To stand, to kneel, to teach
Many students and NFL players are following in the footsteps of Colin Kaepernick who has chosen to kneel during the national anthem before football games. This should speak loudly to the fact that people are in need of an outlet for their frustrations with our society and the areas of our country in which justice is lacking. Though frustrations isn’t even close to being a strong enough word.
There are so many injustices people are battling each and every day and racial injustice is most definitely a big one. People are being shot and killed and so much of this is coming from a place of fear. I do not fear that my two white sons will be shot and killed should they ever find themselves in close proximity to a police officer. I do not fear that my children will be frisked or searched or watched if they are standing with a group waiting for a bus. This IS happening with young black men. This is something their mothers fear.
I wish with all my heart and soul that all humans were treated equally. It hurts. It hurts to think about these things. Why does a black man have to consider the clothing they wear before they walk down the street? Racial profiling should not exist. Judges should not be saying they are doing a black person a favor by putting them in jail and white people should not be placed on probation for the very same crimes! It’s not just African Americans being profiles, Hispanics struggle, Native Americans, as well as Middle Eastern. No legislator should ever say the words “black parents need to teach their children to respect police.” And black parents shouldn’t have to have discussions with their babies on how to “survive police encounters” due to the excessive amounts of police violence happening.
Does any of this have anything to do with the national anthem? Are we not the land of the free and the home of the brave? Maybe. Maybe not.
For me, when I hear the national anthem I think of the many battles heroic service men and women have fought in order to keep our country free and safe. To me standing for the national anthem is something which makes me feel good, I’m showing support for my country, I’m showing support for the many people who have fought for the freedoms we have. The injustices which exist in other parts of the world are so horrific every single day with countless people dying and no one ever knowing their name. People fleeing their country as bombs are falling and bullets are flying just outside their doors. When I stand to the national anthem those are the thoughts I have and those are the feelings I have, this is an emotional thing for me.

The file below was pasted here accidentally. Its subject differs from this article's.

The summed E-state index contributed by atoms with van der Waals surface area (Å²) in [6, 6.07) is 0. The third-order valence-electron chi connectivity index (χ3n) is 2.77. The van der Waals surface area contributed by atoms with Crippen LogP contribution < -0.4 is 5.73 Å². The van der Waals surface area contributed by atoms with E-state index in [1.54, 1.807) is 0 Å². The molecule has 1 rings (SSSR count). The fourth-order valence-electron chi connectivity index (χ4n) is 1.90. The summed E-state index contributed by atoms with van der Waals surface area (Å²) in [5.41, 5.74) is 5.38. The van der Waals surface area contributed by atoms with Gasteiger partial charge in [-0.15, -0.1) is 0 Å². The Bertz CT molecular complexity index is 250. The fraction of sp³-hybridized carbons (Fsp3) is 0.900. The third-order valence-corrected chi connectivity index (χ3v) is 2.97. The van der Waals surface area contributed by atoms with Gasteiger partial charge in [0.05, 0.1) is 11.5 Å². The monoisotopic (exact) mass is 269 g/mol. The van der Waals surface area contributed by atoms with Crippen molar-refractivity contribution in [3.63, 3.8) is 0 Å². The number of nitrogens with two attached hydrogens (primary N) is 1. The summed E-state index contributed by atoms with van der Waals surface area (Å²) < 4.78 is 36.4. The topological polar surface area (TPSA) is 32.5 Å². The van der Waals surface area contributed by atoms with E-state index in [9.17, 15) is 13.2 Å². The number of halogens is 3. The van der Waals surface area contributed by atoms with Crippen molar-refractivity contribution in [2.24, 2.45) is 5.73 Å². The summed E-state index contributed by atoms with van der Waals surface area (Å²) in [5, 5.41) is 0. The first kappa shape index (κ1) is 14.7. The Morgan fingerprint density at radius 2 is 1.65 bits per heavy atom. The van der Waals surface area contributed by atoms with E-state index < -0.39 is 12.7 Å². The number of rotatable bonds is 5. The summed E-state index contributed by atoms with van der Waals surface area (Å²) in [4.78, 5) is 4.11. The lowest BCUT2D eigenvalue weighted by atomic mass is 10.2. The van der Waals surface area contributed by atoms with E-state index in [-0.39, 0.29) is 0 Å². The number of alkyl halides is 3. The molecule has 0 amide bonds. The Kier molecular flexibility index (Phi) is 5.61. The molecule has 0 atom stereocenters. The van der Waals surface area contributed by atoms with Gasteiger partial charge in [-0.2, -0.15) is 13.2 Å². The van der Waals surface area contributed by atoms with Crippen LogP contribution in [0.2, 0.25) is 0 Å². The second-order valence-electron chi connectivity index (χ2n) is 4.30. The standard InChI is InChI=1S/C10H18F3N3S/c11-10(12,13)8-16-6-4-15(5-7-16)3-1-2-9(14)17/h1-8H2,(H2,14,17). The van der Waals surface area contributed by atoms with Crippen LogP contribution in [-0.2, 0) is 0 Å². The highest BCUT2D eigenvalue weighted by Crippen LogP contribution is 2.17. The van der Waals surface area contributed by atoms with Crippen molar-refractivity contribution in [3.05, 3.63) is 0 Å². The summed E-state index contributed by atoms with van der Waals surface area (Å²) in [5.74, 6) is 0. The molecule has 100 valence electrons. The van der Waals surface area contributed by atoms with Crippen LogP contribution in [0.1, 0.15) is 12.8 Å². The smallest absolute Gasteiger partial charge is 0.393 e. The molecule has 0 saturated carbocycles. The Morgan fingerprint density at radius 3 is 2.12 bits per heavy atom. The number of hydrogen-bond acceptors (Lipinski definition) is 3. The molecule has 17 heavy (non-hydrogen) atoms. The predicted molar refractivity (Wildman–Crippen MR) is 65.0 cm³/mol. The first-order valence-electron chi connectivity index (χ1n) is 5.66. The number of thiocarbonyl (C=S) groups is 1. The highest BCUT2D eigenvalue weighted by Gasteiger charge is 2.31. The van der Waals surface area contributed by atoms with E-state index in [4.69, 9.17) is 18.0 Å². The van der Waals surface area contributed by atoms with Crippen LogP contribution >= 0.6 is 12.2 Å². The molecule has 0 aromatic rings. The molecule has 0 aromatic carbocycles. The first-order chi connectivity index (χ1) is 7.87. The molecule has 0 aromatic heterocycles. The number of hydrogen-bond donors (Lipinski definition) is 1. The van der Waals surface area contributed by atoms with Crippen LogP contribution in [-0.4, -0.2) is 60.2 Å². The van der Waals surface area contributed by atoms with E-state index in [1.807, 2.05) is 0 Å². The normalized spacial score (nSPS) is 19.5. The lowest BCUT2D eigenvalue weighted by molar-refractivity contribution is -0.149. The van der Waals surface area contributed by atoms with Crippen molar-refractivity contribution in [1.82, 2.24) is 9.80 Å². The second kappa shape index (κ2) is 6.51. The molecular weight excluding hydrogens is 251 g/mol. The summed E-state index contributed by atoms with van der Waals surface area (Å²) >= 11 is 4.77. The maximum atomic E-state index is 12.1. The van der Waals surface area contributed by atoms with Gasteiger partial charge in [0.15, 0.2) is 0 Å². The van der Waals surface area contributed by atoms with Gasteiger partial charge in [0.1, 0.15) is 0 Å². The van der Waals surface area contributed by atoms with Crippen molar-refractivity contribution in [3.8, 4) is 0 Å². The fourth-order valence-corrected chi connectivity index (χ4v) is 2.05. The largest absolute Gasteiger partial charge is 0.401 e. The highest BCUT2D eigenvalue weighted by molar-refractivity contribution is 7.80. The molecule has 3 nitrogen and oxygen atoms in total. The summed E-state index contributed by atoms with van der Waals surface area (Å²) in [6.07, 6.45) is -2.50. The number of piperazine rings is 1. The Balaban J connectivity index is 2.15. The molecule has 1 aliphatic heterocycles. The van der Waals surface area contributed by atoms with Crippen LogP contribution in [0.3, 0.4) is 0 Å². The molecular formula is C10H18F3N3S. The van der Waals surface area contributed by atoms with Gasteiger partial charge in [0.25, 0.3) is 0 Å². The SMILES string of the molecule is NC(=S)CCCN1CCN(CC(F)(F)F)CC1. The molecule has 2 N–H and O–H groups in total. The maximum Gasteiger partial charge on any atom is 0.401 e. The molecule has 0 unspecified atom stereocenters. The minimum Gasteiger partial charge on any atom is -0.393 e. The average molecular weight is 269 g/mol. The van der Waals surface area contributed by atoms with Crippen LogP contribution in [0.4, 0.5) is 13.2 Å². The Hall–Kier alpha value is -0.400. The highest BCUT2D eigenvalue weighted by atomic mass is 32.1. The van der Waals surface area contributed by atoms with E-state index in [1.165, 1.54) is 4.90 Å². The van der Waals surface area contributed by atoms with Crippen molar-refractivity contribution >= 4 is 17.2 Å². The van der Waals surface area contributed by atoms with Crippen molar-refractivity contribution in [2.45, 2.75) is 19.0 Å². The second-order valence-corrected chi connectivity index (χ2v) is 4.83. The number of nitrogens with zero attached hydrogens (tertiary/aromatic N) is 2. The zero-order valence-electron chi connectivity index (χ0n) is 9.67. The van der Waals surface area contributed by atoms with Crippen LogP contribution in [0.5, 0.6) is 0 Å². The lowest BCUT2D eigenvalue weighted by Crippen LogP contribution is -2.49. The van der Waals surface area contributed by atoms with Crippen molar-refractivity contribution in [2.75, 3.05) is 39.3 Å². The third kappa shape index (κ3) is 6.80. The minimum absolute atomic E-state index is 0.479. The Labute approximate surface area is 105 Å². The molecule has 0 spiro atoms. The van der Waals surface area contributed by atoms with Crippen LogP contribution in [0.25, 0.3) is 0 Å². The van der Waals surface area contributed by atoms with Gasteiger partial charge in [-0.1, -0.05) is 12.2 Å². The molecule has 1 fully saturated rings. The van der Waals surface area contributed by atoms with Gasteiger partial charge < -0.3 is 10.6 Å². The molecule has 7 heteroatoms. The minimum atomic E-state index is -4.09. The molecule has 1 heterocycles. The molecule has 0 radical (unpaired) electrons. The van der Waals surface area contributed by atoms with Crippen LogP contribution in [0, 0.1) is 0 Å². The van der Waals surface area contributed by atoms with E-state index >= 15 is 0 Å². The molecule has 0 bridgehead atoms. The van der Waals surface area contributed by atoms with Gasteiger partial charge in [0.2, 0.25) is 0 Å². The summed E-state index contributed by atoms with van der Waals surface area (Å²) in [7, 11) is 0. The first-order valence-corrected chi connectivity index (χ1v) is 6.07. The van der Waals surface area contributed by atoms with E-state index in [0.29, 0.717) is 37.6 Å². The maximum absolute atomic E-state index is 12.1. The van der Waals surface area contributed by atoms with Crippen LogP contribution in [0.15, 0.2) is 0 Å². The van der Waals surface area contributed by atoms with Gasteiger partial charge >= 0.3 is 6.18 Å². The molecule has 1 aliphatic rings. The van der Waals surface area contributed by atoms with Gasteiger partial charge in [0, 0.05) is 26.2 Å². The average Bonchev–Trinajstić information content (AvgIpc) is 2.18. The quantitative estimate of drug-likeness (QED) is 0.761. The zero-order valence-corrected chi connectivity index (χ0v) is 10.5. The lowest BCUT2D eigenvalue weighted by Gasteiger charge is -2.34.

For Colin Kaepernick it means something different. When he chooses not to stand it makes me sad because I see him dividing himself from his team and I see him choosing not to stand in respect of those who have died to serve our country. But that is NOT why he has chosen to kneel. He isn’t purposefully deciding to be disrespectful at all, that was not the catalyst and when you think about it, the people who have fought and are fighting for our country are also fighting for our right to the very liberty of being able to choose to kneel, stand, sit, do the chicken dance, right? For Colin Kaepernick, I believe he is choosing to kneel because it has gotten attention and when people ask why he isn’t standing he gets an opportunity for dialogue. He gets a chance to speak about racial injustices and be a voice for an issues which is very real and very hard to talk about. Do I feel he could travel to colleges and schools and churches and talk about this via other platforms which might be more effective, yes? Why? Because the people he needs to reach with his message are not just the oppressed.
Whether he cares to or not, he needs to be able to reach the population of people who are furious with him for not standing during the anthem, because I believe it is likely that many of them “do not get it.” Often times they are the people who need to hear a different perspective, they need to see through different eyes. But as soon as you kneel during the anthem, they close their eyes, they close their ears and they close their hearts to your story. Should they be so narrow minded? No. But like I said, the national anthem is an emotional thing for millions of people, many who have lost family and friends who serve.
So see, there are so many multiple facets in this discussion. So many opportunities to teach, share, listen and come together in a new understanding of what is going on, but instead we have created yet another dividing line in our society. Those who stand and those who kneel. This has not fixed the problem. I wish we could find common, middle ground so we can work towards solutions together.